For the ninth time in nine years, convicted killer Marcellus Pierce will go before the State Board of Probation, Parole and Pardon Services to seek freedom.
For the ninth time in nine years, relatives and friends of the young woman Pierce killed in 1984, Bobbi Rossi, will go before the board to urge he not be set free.
Ann Marie Rossi, Bobbi's mother, said she has petitions signed by thousands of Midlands residents asking the board to keep Pierce behind bars.
"I bring these petitions to the board because not only do I not want him free to wander the streets of South Carolina, I have family and friends and relatives all over the country who don't want him wandering their streets either," Rossi said.
Usually, she has at least 4,000 signatures, she said.
The hearing will be Jan. 6 at the board's Five Points offices. Pierce will appear via video from Kershaw Correctional Institution, the medium security prison where he is held.
In previous hearings, Pierce, now 62, has said he wants to go back to his home state of North Carolina and do construction work. Family members also have spoken on his behalf.
Bobbi Rossi's death shocked the Midlands, leaving many feeling that violent crime could strike anytime, anywhere. From a prominent family, she grew up in Shandon and went to Cardinal Newman.
Pierce and two other men kidnapped the 20-year-old University of South Carolina nursing student from Woodhill Mall on Garners Ferry Road - today the Shoppes at Woodhill. They took her to a rural area, raped her and shot her.
The three were arrested for the crime, tried and found guilty.
One, Willie Nesmith, died in prison. Another, Benjamin Joyner, is serving a life sentence and is not currently seeking parole.
All three were tried and convicted twice. In the first trial, they received the death penalty, and in the second, life sentences.
Pierce, who never testified at his trials, had a lengthy criminal record and was said to be the ringleader in the Rossi killing.
After the crime, Rossi's late father, Ray Rossi, crusaded successfully for stiffer sentencing laws.
Current Fifth Circuit Solicitor Barney Giese, an assistant and then-deputy solicitor at the times Pierce was tried, said he will be at the January hearing - just as he has for the past eight hearings.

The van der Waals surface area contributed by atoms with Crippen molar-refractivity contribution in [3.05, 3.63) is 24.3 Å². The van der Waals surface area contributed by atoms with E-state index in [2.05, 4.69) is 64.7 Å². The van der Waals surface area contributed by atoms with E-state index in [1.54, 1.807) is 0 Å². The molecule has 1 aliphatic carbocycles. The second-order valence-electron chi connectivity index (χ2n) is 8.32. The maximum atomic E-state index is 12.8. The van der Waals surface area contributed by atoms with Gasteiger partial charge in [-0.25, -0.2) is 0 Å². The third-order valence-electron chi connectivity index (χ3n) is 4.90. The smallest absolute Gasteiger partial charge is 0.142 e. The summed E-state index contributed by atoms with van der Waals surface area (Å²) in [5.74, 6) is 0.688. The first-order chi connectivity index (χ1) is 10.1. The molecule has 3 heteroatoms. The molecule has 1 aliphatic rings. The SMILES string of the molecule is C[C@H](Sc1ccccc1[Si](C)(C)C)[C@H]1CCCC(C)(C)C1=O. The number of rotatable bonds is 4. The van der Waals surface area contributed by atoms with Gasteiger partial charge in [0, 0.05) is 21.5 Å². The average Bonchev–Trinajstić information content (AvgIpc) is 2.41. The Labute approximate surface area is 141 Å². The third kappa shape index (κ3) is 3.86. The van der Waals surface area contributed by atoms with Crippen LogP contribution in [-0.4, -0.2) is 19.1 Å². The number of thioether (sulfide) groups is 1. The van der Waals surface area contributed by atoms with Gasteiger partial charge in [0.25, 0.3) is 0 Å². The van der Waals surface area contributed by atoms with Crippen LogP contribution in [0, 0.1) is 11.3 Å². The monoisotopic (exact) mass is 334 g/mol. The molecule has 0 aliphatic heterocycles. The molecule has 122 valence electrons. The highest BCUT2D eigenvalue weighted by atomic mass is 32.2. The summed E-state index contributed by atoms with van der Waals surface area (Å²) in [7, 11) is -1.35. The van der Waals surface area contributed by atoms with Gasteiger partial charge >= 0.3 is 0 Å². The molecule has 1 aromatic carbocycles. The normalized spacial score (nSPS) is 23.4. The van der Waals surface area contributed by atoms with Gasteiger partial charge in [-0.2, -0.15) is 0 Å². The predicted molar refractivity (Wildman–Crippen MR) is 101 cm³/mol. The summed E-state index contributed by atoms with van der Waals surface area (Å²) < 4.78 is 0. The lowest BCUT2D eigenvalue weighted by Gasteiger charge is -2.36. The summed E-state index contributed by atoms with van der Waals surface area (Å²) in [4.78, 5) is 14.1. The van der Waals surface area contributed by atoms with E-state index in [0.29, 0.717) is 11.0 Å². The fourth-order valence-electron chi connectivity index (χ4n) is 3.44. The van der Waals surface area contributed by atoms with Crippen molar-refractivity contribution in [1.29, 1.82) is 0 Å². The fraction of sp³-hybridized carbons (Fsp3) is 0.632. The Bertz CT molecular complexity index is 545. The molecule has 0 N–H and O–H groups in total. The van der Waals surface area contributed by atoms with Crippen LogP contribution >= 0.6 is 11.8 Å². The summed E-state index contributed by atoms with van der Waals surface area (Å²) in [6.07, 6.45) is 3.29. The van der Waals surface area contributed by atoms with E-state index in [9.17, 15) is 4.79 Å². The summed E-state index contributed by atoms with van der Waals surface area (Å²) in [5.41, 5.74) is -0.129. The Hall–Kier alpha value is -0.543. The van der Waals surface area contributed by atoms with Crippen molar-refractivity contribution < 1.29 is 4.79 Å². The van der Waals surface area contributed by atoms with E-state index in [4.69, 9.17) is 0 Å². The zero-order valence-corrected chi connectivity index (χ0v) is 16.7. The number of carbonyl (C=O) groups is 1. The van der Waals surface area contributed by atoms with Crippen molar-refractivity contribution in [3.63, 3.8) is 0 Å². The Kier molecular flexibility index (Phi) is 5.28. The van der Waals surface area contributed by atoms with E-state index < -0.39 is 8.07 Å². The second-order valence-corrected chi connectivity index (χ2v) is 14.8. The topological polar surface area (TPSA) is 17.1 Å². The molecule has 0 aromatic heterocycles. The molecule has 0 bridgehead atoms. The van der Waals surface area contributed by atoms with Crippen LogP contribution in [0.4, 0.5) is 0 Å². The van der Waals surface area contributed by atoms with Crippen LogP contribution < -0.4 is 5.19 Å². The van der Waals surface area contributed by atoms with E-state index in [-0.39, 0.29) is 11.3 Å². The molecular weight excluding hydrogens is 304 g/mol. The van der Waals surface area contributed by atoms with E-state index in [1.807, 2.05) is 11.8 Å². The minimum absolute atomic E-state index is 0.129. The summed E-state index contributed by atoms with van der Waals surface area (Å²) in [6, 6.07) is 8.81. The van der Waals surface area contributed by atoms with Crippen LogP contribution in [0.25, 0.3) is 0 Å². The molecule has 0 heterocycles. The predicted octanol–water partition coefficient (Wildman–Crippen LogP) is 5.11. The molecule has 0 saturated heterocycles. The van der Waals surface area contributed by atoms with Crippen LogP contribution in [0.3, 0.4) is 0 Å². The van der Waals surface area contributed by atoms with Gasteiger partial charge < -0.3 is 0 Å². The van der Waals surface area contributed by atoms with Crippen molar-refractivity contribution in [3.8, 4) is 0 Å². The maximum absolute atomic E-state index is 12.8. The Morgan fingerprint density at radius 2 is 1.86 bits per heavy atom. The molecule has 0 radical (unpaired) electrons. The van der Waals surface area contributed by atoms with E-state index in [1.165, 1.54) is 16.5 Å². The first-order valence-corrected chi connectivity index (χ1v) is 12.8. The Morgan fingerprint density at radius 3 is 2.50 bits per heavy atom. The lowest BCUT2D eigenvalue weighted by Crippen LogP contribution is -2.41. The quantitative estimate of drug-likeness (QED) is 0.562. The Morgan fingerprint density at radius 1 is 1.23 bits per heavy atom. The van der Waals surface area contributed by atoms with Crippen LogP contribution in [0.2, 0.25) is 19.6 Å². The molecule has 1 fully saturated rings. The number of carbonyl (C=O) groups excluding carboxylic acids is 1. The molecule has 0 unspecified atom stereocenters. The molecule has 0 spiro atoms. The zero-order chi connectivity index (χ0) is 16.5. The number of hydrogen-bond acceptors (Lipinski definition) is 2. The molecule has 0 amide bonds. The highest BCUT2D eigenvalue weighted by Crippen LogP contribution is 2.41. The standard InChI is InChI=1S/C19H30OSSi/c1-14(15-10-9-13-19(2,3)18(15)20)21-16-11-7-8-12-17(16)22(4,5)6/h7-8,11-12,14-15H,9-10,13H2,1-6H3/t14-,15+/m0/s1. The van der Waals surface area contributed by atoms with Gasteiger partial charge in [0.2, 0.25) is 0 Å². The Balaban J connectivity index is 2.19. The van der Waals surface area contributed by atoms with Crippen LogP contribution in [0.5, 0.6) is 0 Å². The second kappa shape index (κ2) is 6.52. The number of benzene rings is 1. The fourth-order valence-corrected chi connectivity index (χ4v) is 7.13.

"I plan on opposing parole, whether I'm solicitor or not, until he is dead or paroled, or I'm dead," said Giese, who called the case one of the worst he has ever handled.
"He received life in prison, and life ought to mean life."
At Pierce's first trial, a Richland County jury sentenced him to death. But the State Supreme Court overturned the death sentence, citing errors by the late Circuit Court Judge Tony Harris.
Harris had improperly told the defendants if they didn't testify, jurors would hold it against them. Such an instruction violates defendants' clear constitutional rights not to have a lack of testimony held against them.
"I can't tell you how angry I get at this every year," said Sen. John Courson, R-Richland, who for years has either written letters or gone in person to the parole board to argue against setting Pierce free.
Courson said Harris' mistake not only cost the taxpayers hundreds of thousands of dollars for a second trial, but the new trial - which resulted in a life sentence for Pierce - meant the Rossi family has to undergo the ordeal of reliving Bobbi's murder every year when Pierce tries to get set free.
"I don't think anything that has happened in our Judiciary in my 25 years in the Senate has angered me as much as that did," Courson said.
At Pierce's second trial, the jury deadlocked. That meant then-Judge John Hamilton Smith, now retired, had to sentence Pierce to life in prison.
Smith did, calling Pierce a "creature" whom he hoped would never leave prison.
Courson also has a personal reason to be concerned.
Back in the 1980s, Bobbi Rossi was a baby sitter for his family.
"Three of the Rossi girls were our baby sitters," Courson said. "They were delightful, delightful children."
Under an old state law, Pierce can get a parole hearing every year. The General Assembly has since changed that law, making convicted murderers ineligible for parole.